https://doi.org/10.1371/journal.pone.0006559.g002

Pk4 vaccine effects against specific stages of the malaria lifecycle

Because the Pk4 vaccine contains antigens that are expressed in sporozoites, liver stages, and blood stages of malaria, it is difficult to assign protective roles to particular vaccine components. CSP and SSP2 are found on sporozoites and in early hepatic stages. AMA1 and MSP1, which are expressed during late hepatic stages and merozoites, could contribute to protection at both the hepatic and blood stages of infection. In addition, there is evidence that AMA1 is present in sporozoite[31]. The time to first detection of parasites in the blood could be increased by vaccine effects at several points in the life cycle: by inhibition of sporozoite invasion of liver cells, by killing of infected hepatocytes or prolongation of hepatic parasite maturation, or by inhibition of parasite replication in red cells. Because a slowing of parasite growth provides more time for induction of immune responses to the blood stages of the parasite, delays in the early phases of infection could also affect peak parasitemias. Thus prolongation of either endpoint (time to first parasite detected in the blood or time to reach>2% parasitemia) may indicate a mixture of stage-specific and antigen-specific effects.

However, two outcomes have clear relationships to protection against specific stages of the parasite life cycle. The first is sterile protection. On the assumption that the release of any parasites from the liver will eventually lead to a patent infection (such as animal 252, Panel D, Figure 1), we believe that the four animals that never had parasitemia provide evidence for complete protection against sporozoites and liver stages of the parasite. The second outcome with a straightforward interpretation is self-cure. Three animals became infected but limited their parasitemia without need for drug treatment, indicating an effective immune response against the blood stages of the parasite. Even prior to their decline in parasite counts, the self-cure animals showed a slower rate of growth than Controls (Figure 3). Between days 1–2 and 2–3 of parasitemia, the mean rate of increase for the 5 Control animals was 0.03% and 0.37% per day, a nearly exponential progression. For the 3 self-cure monkeys, the mean rate of increase between days 1–2, 2–3, and 3–4 was 0.07%, 0.11%, and 0.15%, a more constant rate of growth. We believe that immune responses to blood stage antigens must have caused these slower growth rates.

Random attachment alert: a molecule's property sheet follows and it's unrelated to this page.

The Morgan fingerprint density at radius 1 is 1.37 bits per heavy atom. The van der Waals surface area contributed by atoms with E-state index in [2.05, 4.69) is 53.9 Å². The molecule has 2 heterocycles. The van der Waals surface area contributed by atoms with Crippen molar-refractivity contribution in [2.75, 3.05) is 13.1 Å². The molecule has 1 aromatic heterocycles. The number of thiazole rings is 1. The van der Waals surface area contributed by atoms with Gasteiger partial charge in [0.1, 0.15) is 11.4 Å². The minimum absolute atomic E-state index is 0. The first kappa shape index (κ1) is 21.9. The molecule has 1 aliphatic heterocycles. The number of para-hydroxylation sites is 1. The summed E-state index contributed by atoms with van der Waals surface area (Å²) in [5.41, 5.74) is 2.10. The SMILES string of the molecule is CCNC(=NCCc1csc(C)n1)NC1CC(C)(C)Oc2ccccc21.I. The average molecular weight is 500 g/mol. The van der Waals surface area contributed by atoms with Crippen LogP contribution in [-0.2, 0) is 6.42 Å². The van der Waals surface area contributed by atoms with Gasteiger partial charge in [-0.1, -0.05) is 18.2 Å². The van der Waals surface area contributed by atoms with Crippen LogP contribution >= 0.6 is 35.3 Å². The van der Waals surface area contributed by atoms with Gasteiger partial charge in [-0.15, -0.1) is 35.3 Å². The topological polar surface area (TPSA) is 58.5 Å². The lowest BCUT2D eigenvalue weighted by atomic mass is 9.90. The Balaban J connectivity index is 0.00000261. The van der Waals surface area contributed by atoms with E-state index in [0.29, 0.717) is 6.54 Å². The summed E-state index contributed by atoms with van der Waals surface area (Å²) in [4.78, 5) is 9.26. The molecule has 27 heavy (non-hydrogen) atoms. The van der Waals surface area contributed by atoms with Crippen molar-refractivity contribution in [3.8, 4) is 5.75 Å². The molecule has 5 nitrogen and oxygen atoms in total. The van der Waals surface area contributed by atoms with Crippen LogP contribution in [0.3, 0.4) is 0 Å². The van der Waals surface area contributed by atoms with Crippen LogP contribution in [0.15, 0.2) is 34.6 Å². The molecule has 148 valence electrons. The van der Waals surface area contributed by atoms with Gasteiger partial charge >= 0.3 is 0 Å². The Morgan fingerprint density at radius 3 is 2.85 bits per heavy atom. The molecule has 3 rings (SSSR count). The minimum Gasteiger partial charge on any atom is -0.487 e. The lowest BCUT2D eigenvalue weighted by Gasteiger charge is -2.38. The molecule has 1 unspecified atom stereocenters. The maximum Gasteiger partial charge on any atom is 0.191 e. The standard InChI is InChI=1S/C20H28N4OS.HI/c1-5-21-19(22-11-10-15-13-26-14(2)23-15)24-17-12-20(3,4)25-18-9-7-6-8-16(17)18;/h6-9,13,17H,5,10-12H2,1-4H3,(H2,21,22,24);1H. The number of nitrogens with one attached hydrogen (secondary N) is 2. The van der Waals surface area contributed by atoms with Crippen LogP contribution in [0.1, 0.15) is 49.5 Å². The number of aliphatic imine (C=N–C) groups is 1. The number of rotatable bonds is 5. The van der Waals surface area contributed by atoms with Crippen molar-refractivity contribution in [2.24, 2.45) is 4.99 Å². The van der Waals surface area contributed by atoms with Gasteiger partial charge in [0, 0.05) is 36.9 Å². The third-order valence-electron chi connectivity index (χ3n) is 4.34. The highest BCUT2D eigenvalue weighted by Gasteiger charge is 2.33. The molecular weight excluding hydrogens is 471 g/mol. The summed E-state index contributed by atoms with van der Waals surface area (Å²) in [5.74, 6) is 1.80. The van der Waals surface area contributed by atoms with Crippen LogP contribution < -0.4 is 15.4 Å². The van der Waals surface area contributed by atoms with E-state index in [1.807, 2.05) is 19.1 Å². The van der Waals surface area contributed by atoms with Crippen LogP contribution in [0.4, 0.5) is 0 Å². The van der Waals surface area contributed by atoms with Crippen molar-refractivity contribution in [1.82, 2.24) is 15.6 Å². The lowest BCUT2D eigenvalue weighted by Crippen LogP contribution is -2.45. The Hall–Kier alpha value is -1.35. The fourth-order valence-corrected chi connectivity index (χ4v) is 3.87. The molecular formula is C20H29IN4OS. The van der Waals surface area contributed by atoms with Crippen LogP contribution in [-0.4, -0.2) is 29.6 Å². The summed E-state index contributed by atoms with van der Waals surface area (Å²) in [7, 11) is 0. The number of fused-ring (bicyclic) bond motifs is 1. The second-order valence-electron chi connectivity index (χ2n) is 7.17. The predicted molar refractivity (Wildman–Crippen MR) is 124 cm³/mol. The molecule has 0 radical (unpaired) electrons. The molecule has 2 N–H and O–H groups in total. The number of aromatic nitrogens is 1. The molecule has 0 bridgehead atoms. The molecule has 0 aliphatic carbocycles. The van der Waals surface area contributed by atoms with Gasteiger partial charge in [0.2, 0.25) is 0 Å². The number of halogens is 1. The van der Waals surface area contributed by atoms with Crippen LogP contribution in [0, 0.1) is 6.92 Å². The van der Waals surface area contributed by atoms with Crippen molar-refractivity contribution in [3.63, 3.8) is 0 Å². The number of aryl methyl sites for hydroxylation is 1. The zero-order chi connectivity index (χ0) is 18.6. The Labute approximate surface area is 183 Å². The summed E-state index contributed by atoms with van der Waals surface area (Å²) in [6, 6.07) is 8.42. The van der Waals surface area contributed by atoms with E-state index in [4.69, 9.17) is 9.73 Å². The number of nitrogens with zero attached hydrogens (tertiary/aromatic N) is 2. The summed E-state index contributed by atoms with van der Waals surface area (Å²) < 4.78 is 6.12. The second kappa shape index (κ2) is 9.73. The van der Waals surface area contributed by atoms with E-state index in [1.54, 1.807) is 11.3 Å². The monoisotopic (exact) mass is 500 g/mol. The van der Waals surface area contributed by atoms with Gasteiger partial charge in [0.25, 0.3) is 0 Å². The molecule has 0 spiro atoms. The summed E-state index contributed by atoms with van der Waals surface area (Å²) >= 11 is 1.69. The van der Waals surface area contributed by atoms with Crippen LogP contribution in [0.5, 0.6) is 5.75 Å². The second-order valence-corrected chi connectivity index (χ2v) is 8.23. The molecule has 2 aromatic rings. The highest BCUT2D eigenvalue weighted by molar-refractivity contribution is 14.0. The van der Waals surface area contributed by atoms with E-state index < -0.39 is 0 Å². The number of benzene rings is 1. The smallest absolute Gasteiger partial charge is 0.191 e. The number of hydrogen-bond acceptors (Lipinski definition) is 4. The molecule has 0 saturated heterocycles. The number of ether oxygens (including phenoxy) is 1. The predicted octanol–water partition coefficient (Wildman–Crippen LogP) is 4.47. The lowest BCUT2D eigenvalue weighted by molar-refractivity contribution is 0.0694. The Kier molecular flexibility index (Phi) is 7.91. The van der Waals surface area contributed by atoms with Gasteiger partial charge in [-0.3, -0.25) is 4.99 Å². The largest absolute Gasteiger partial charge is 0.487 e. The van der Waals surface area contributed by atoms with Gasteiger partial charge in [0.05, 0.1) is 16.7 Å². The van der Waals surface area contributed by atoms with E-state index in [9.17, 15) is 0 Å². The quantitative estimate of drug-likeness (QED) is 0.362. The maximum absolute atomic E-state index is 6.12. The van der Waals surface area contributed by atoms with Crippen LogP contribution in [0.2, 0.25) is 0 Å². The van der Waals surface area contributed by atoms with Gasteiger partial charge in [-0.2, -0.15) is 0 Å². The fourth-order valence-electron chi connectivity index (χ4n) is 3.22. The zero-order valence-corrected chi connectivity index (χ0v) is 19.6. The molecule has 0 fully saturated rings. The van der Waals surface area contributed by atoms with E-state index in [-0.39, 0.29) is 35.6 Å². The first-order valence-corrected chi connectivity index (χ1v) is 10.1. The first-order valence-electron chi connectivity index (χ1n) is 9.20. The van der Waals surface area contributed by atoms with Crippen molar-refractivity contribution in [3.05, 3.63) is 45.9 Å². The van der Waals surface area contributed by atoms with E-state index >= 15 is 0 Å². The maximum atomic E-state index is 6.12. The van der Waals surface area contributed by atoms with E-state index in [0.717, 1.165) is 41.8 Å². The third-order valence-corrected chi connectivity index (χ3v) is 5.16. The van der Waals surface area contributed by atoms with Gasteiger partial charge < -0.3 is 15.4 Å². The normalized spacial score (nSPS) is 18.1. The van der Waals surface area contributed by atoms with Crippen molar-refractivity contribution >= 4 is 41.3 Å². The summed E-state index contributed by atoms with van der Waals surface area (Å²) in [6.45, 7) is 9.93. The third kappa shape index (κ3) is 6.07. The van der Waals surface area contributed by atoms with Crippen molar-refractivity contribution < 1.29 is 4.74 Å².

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Figure 3. Mean parasitemias of the 5 Control monkeys compared to the 3 monkeys from vaccine groups which contained their parasitemia below 2%.

The X axis is normalized so day 1 is the first day parasites were detected in the blood for each animal. Monkeys which controlled their parasitemias had slower growth rates.

https://doi.org/10.1371/journal.pone.0006559.g003

Immunogenicity of different vaccine regimens

We measured circulating antibody and T cell responses to each of the four P. knowlesi antigens in the vaccine. Antibody measures included ELISA against each of the four vaccine antigens, and IFAT against whole fixed sporozoites and infected red cells. ELISA data is shown in Figures 4a. IFAT data is similar to ELISA data, with high titers to CSP or SSP2 giving high IFAT titers against sporozoites, and high ELISA titers to AMA1 or MSP1 giving high IFAT titers against infected red cells (data not shown). T cell responses were measured by IFN-γ ELISPOT assay and flow cytometric analysis of intracellular IFN-γ and IL-2 production. Data from the on IFN-γ ELISPOT on PBMCs are shown in 4b. Data from the flow cytometric studies were comparable to the IFN-γ ELISPOT (data not shown).

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Figure 4. Immune responses induced by vaccinations against the four vaccine antigens.